“Hello, Liz! May I come in?” North Carolinian origins warmed her voice as she pulled open the screen door and stepped inside. “We meet again,” she said, smiling and extending her slim hand toward mine. “From what you shared on the phone, you’ve come a long way—More settled with the lower dose of Dexamethasone.” It was Eunice, the hospice chaplain. She was so right. The steroid had tripped Swiss-cheese brain and runoff of my mouth, both messing with our first visit.

“Yes, thanks, I’m much better.” She looked so serene, settling into her chair and crossing her feet.

“I gathered as much from reading your blog—a window into your world.”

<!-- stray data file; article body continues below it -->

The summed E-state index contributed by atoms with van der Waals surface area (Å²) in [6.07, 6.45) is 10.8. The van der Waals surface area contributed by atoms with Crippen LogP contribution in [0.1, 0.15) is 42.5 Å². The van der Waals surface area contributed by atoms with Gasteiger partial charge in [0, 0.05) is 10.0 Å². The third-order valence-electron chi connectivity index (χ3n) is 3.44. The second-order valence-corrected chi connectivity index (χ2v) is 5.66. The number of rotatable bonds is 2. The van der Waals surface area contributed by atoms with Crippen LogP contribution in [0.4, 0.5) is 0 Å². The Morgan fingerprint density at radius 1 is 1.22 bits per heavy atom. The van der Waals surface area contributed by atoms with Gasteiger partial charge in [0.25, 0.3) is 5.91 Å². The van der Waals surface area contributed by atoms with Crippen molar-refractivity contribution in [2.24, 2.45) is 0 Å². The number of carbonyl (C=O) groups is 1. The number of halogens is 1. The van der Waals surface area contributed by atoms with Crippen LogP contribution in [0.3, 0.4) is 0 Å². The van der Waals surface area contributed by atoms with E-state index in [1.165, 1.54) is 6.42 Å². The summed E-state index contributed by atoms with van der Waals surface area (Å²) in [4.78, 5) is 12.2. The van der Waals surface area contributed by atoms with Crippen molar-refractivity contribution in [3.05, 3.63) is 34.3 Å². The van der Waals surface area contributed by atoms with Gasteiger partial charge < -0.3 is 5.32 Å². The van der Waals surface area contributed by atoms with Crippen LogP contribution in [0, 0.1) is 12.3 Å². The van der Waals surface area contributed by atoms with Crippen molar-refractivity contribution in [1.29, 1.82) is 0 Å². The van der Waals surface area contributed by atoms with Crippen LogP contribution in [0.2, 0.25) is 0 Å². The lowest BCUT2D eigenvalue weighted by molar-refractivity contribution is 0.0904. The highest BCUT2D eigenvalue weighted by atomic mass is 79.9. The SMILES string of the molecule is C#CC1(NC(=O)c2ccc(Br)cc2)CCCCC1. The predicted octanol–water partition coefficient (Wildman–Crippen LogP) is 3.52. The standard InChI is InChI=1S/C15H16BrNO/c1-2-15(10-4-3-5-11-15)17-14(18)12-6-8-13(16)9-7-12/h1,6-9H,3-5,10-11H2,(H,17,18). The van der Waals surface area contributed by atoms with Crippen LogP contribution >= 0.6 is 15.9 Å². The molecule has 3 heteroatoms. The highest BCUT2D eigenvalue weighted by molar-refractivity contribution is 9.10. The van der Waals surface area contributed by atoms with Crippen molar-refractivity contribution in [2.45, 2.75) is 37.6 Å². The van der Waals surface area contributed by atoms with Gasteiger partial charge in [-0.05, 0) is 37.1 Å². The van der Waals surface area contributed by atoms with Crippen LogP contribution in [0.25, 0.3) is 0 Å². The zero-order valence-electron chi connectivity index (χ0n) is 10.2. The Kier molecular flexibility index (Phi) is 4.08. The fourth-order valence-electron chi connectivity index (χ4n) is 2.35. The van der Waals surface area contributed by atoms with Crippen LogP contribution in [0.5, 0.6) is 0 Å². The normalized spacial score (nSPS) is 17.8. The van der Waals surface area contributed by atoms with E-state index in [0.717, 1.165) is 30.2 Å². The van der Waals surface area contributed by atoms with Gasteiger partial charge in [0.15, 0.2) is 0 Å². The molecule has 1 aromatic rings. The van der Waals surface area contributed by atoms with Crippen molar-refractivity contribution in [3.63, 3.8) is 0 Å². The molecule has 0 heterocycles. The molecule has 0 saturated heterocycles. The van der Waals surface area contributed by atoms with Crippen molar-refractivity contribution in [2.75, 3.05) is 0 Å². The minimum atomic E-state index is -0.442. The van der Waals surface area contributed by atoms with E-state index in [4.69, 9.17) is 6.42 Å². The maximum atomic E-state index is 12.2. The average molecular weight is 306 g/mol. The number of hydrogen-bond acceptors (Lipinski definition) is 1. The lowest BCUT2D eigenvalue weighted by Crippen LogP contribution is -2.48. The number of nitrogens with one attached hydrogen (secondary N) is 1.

Her willowy appearance exuded simplicity: a single gold band on her left hand, her only adornment; her brunette hair caught in a ponytail; her lavender long-sleeved shirt downplayed any vestiges of drama. She was simply herself.

“It helps slow down what’s happening—Ever since I retired from hospice, I’ve been preparing for this critical time—My patients taught me lots.” I still cherished the memories and loved to tell their stories.

“That explains your readiness to participate in this process. Most patients are still reeling from their doctors’ decision to stop treatments.” I, too, had had that experience.

Then, I said, breathing deeply, “Let me share more fully how I got here—It’ll help to hear myself speak.”

Beneath rimless glasses, her dove-like eyes began tracking each word that brimmed from my fullness. Instantly, we were in seamless dialogue, our inner worlds playing off each other. On her spiritual path, too, she was a seasoned explorer.